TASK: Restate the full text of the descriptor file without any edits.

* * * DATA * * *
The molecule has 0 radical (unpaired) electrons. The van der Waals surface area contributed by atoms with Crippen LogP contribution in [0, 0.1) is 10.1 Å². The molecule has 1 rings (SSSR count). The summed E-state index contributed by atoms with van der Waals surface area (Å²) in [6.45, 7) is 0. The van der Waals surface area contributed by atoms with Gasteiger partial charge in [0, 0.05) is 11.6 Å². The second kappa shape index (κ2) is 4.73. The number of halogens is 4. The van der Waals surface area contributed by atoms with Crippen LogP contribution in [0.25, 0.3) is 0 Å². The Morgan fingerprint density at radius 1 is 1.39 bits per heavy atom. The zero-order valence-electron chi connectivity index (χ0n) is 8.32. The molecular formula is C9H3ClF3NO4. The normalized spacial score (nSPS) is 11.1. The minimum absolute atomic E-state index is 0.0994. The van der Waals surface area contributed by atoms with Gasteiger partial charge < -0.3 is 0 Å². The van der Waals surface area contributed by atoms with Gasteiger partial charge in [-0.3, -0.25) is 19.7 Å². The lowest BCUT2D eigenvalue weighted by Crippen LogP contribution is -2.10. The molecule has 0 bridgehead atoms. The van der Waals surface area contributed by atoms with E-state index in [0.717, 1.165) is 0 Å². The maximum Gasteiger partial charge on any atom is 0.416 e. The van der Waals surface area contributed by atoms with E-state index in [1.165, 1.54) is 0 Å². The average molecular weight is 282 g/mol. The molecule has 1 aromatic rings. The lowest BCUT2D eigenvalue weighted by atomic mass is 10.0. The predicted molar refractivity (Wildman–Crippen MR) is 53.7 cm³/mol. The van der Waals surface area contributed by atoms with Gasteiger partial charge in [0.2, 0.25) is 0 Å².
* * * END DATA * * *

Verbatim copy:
The molecule has 0 radical (unpaired) electrons. The van der Waals surface area contributed by atoms with Crippen LogP contribution in [0, 0.1) is 10.1 Å². The molecule has 1 rings (SSSR count). The summed E-state index contributed by atoms with van der Waals surface area (Å²) in [6.45, 7) is 0. The van der Waals surface area contributed by atoms with Gasteiger partial charge in [0, 0.05) is 11.6 Å². The second kappa shape index (κ2) is 4.73. The number of halogens is 4. The van der Waals surface area contributed by atoms with Crippen LogP contribution in [0.25, 0.3) is 0 Å². The Morgan fingerprint density at radius 1 is 1.39 bits per heavy atom. The zero-order valence-electron chi connectivity index (χ0n) is 8.32. The molecular formula is C9H3ClF3NO4. The normalized spacial score (nSPS) is 11.1. The minimum absolute atomic E-state index is 0.0994. The van der Waals surface area contributed by atoms with Gasteiger partial charge < -0.3 is 0 Å². The van der Waals surface area contributed by atoms with Gasteiger partial charge in [-0.3, -0.25) is 19.7 Å². The lowest BCUT2D eigenvalue weighted by Crippen LogP contribution is -2.10. The molecule has 0 bridgehead atoms. The van der Waals surface area contributed by atoms with E-state index in [0.717, 1.165) is 0 Å². The maximum Gasteiger partial charge on any atom is 0.416 e. The van der Waals surface area contributed by atoms with E-state index in [1.165, 1.54) is 0 Å². The average molecular weight is 282 g/mol. The molecule has 1 aromatic rings. The lowest BCUT2D eigenvalue weighted by atomic mass is 10.0. The predicted molar refractivity (Wildman–Crippen MR) is 53.7 cm³/mol. The van der Waals surface area contributed by atoms with Gasteiger partial charge in [0.2, 0.25) is 0 Å².